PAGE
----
From its sighting by Christopher Columbus in 1498 until French settlement began in 1650, the indigenous Caribs prevented European colonization on Grenada. A point of dispute between England and France, the island became permanently British in 1783. The British colonists imported African slaves and established sugar plantations. In 1967, Grenada became an associated state of Britain with full internal self-government. When complete independence was achieved in Feb., 1974, Grenada became a full member of the Commonwealth of Nations.

In 1979 a successful, bloodless coup established the People's Revolutionary Government (PRG) under Prime Minister Maurice Bishop. This government's Marxist leanings and favorable stance toward Cuba and the Soviet Union strained relations with the United States and other nations in the region. In Oct., 1983, after Bishop and his associates were assassinated by more hard-line radicals within his own movement. The United States, supported by some other Caribbean nations, then invaded and occupied Grenada after Grenada's governor-general, Paul Scoon, requested the intervention. A general election held in Dec., 1984, reestablished democratic government, with Herbert Blaize as prime minister. In the following decade Grenada received aid from Western nations; tourism expanded, but in other respects the economy did not appear to improve. After elections in 1995, Keith Mitchell, leader of the New National party (NNP), became prime minister; the NNP won all the seats in 1999. The party and Mitchell narrowly retained power in the 2003 elections. Grenada was devastated by Hurricane Ivan in Sept., 2004. In the parliamentary elections of 2008, the opposition National Democratic Congress (NDC) defeated the NNP, and NDC leader Tillman Thomas became prime minister. Five years later the NDC was swept from office and Mitchell returned to power as the NNP won all the seats.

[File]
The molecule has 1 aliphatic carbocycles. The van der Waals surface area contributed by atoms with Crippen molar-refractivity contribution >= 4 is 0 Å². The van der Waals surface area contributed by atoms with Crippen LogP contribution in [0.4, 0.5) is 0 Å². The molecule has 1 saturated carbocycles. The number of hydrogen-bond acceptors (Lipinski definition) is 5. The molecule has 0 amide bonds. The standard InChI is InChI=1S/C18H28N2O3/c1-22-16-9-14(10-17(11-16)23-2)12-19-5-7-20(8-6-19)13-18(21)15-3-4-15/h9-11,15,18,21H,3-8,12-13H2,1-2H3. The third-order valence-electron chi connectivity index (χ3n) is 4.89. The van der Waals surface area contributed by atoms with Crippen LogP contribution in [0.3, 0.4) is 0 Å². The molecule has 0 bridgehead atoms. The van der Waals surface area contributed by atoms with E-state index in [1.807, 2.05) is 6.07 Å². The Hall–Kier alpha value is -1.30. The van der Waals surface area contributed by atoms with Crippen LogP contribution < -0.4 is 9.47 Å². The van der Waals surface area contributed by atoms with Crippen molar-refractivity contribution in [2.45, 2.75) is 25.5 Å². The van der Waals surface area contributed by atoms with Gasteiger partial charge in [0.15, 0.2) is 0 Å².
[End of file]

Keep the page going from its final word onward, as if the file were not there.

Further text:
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The Columbia Electronic Encyclopedia, 6th ed. Copyright © 2012, Columbia University Press. All rights reserved.

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